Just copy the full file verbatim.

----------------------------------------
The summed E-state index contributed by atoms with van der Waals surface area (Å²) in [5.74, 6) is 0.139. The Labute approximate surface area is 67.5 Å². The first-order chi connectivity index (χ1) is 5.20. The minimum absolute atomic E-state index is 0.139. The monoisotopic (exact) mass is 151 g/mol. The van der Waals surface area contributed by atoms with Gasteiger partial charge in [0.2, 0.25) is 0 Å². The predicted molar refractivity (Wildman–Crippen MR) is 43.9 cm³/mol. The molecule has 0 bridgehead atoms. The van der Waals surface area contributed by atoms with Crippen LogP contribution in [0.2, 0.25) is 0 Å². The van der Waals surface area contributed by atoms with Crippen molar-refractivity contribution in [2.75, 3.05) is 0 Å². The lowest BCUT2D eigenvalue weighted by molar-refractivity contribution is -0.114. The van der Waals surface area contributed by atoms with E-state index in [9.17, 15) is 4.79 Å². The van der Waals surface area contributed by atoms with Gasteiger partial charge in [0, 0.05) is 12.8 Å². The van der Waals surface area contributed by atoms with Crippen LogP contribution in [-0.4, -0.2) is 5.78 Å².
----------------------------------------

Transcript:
The summed E-state index contributed by atoms with van der Waals surface area (Å²) in [5.74, 6) is 0.139. The Labute approximate surface area is 67.5 Å². The first-order chi connectivity index (χ1) is 5.20. The minimum absolute atomic E-state index is 0.139. The monoisotopic (exact) mass is 151 g/mol. The van der Waals surface area contributed by atoms with Gasteiger partial charge in [0.2, 0.25) is 0 Å². The predicted molar refractivity (Wildman–Crippen MR) is 43.9 cm³/mol. The molecule has 0 bridgehead atoms. The van der Waals surface area contributed by atoms with Crippen LogP contribution in [0.2, 0.25) is 0 Å². The van der Waals surface area contributed by atoms with Crippen molar-refractivity contribution in [2.75, 3.05) is 0 Å². The lowest BCUT2D eigenvalue weighted by molar-refractivity contribution is -0.114. The van der Waals surface area contributed by atoms with E-state index in [9.17, 15) is 4.79 Å². The van der Waals surface area contributed by atoms with Gasteiger partial charge in [0, 0.05) is 12.8 Å². The van der Waals surface area contributed by atoms with Crippen LogP contribution in [-0.4, -0.2) is 5.78 Å².